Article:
Probability persist: The probability that the invasive species persists at each time interval (specified by the 'time_unit' parameter in the 'context'). Default is 1 implies that the invasive species will persist across time intervals if present, representing the worst case scenario when persistence probability is unknown. Only utilized when 'pr_detect' is given. Temporally changing values may be provided by a numeric vector, the length of which should be sufficient for the expected number of 'iterations', given the specified stopping criteria, else the last value of the vector is repeated.
Stopping condition: This dropdown can set the stopping condition as 'Number of iterations' or 'Target confidence'.
Step 5 – Review results & share or save project with new name
Results can be viewed at the top of the workflow tree, and if you want to share the project or save the project under a new name click on the 'Manage' drop down button, and either select 'Save Project As New' or 'Share Project'. See here for more information on how to save or share data results and projects.
Literature Cited
Anderson, D. P., Ramsey, D. S. L., Nugent, G., Bosson, M., Livingstone, P., Martin, P. A. J., Sergeant, E., Gormley, A. M., & Warburton, B. (2013). A novel approach to assess the probability of disease eradication from a wild-animal reservoir host. Epidemiology and Infection, 141(7), 1509–1521. https://doi.org/10.1017/S095026881200310X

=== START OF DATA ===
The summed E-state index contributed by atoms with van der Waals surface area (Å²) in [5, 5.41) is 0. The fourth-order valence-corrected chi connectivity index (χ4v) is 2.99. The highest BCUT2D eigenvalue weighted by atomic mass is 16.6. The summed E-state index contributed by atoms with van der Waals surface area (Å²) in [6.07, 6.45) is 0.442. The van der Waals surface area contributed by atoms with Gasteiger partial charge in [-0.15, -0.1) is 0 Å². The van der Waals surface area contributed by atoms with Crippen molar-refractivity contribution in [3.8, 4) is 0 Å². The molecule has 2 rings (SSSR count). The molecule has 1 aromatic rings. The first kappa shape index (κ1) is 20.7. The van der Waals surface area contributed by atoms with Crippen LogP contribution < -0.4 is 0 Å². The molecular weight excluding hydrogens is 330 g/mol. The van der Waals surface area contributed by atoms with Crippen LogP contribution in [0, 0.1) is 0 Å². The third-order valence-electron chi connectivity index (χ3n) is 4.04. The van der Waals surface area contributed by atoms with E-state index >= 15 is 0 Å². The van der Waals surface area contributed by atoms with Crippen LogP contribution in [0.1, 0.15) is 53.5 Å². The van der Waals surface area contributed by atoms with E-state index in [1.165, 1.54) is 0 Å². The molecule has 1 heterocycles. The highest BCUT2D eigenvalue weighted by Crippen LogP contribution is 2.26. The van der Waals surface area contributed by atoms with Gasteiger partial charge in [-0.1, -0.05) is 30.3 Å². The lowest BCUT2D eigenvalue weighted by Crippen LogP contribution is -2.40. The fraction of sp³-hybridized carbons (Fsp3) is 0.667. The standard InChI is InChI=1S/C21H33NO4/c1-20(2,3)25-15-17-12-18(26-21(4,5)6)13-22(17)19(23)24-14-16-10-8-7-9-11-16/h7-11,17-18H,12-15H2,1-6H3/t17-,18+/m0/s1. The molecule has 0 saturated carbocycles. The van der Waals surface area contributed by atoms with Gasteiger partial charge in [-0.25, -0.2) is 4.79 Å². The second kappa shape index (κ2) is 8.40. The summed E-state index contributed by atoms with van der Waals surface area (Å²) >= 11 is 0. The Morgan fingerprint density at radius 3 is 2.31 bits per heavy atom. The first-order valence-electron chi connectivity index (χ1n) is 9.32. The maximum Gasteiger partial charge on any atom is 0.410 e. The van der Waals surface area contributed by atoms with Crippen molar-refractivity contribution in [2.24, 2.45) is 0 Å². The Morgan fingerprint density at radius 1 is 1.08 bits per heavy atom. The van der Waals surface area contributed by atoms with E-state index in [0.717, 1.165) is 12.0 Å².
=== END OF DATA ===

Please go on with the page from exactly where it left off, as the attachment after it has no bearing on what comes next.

Barclay, H. J., & Hargrove, J. W. (2005). Probability models to facilitate a declaration of pest-free status, with special reference to tsetse (Diptera: Glossinidae). BULLETIN OF ENTOMOLOGICAL RESEARCH -LONDON-, 95(1), 1–12. https://doi.org/10.1079/BER2004331
Barclay, H. J., & Humble, L. (2009). Probability models to facilitate a declaration that an exotic insect species has not yet invaded an area. Biological Invasions, 11(6), 1267–1280. https://doi.org/10.1007/s10530-008-9331-1
Barnes, B., Parsa, M., Giannini, F., & Ramsey, D. (2021). Analytical Bayesian models to quantify pest eradication success or species absence using zero-sighting records. Theoretical Population Biology, 144, 70–80. https://doi.org/10.1016/j.tpb.2021.10.001
Martin, P. A. J., Cameron, A. R., & Greiner, M. (2007). Demonstrating freedom from disease using multiple complex data sources: 1: A new methodology based on scenario trees. Preventive Veterinary Medicine, 79(2), 71–97. https://doi.org/10.1016/j.prevetmed.2006.09.008
Martin, T. (2017). Surveillance for Detection of Pests and Diseases: How Sure Can We Be of Their Absence? In A. Robinson, T. Walshe, M. Burgman, & M. Nunn (Eds.), Invasive Species: Risk Assessment and Management (pp. 348-384). Cambridge: Cambridge University Press. https://doi.org/10.1017/9781139019606.018
Rout, T. M. (2009). Declaring Eradication of Invasive Species: A Review of Methods for Transparent Decision-Making. Plant Protection Quarterly, 24(3), 92–94. https://search.informit.org/doi/10.3316/INFORMIT.735300979129582
Rout, T. M., Salomon, Y., & McCarthy, M. A. (2009a). Using Sighting Records to Declare Eradication of an Invasive Species. Journal of Applied Ecology, 46(1), 110–117. https://doi.org/10.1111/j.1365-2664.2008.01586.x
Rout, T. M., Thompson, C. J., & McCarthy, M. A. (2009b). Robust Decisions for Declaring Eradication of Invasive Species. Journal of Applied Ecology, 46(4), 782–786. https://doi.org/10.1111/j.1365-2664.2009.01678.x
Rout, T. M., Kirkwood, R., Sutherland, D. R., Murphy, S., & McCarthy, M. A. (2014). When to declare successful eradication of an invasive predator? Animal Conservation, 17(2), 132–125. https://doi.org/10.1111/acv.12065
Solow, A. R. (1993). Inferring Extinction from Sighting Data. Ecology, 74(3), 962–964. https://doi.org/10.2307/1940821